Beloit’s insipid list ignores that new college students were born the year Real World began

Every year at this time, Beloit College releases its Mindset List, which was originally created to remind professors that their cultural references may be dated, and the university describes it as “a look at the cultural touchstones that shape the lives of students entering college this fall.”

Actually, it’s just incredibly stupid, because most of it is just extreme overreaching to try to make shocking points so the media will pay attention and write stories that just regurgitate and oversimplify already oversimplified points, although at least The AP’s story this year included a couple disagreements with the list.

Part of the problem is the list’s phrasing, as its authors pretend as if something that happened before first-year students’ birth year is unknowable and non-existent to them, which is such an insipid assertion that I can’t believe a college professor and administrator actually make it year after year.

This year’s list says, among other things, that for 18-year-olds entering college, “Beethoven has always been a dog” and “Fergie is a pop singer, not a princess,” while they have “never written in cursive” and “never twisted the coiled handset wire aimlessly around their wrists while chatting on the phone.” Please.

In Tom McBride and Ron Nief’s effort to make such dumbass assertions, though, they forgot one major cultural marker: The Real World debuted in 1992, when 18-year-olds were born. I was reminded of this in the guidebook for first-year student orientation at Stetson University, where I teach; it listed that among other “when you were born” items, including the release of Windows 3.1 and Jay Leno’s debut as Tonight Show host.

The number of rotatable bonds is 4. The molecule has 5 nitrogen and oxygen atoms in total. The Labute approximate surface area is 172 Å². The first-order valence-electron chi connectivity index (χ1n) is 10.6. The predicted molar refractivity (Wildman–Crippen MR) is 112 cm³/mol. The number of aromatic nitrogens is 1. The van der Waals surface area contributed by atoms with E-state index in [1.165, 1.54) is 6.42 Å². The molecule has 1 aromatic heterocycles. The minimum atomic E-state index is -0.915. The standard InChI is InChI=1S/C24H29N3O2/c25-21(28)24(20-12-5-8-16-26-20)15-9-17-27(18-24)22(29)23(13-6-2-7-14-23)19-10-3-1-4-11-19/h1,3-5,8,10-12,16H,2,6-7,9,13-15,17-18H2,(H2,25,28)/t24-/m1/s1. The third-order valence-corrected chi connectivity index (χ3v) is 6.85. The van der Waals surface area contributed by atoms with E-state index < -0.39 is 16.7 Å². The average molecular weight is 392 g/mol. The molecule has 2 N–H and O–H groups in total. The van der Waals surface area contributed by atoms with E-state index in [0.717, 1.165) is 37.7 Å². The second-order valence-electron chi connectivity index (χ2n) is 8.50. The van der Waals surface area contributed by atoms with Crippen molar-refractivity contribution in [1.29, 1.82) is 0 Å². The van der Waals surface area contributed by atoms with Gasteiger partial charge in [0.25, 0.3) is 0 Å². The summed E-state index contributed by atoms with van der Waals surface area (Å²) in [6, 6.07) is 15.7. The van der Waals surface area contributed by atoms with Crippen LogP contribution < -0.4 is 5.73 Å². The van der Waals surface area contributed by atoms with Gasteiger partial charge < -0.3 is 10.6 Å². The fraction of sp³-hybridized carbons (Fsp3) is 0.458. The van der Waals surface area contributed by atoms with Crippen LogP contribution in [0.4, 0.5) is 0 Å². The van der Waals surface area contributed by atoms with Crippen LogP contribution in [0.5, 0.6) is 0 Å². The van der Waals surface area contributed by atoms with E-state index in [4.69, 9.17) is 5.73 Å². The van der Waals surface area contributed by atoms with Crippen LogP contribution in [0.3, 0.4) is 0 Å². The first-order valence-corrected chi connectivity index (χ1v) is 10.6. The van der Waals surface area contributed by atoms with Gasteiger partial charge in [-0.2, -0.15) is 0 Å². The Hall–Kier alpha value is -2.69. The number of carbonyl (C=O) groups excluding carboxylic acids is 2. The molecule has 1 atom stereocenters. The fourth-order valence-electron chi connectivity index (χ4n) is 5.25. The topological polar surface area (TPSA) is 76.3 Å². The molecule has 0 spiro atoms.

If 18-year-olds started watching MTV at, say, age 10, their first season would have been The Real World: New Orleans, which was followed by the return to New York, Chicago, and Las Vegas. When Survivor debuted, they were eight, maybe nine.

Thus, while they were born into a world that makes stupid lists, they truly don’t know a world without reality TV. How fortunate.

about the writer

Andy Dehnart is a journalist who has covered reality television for more than 15 years and created reality blurred in 2000. A member of the Television Critics Association, his writing and criticism about television, culture, and media has appeared on NPR and in Playboy, Buzzfeed, and many other publications. Andy, 36, also directs the journalism program at Stetson University in Florida, where he teaches creative nonfiction and journalism. He has an M.F.A. in nonfiction writing and literature from Bennington College. More about reality blurred and Andy.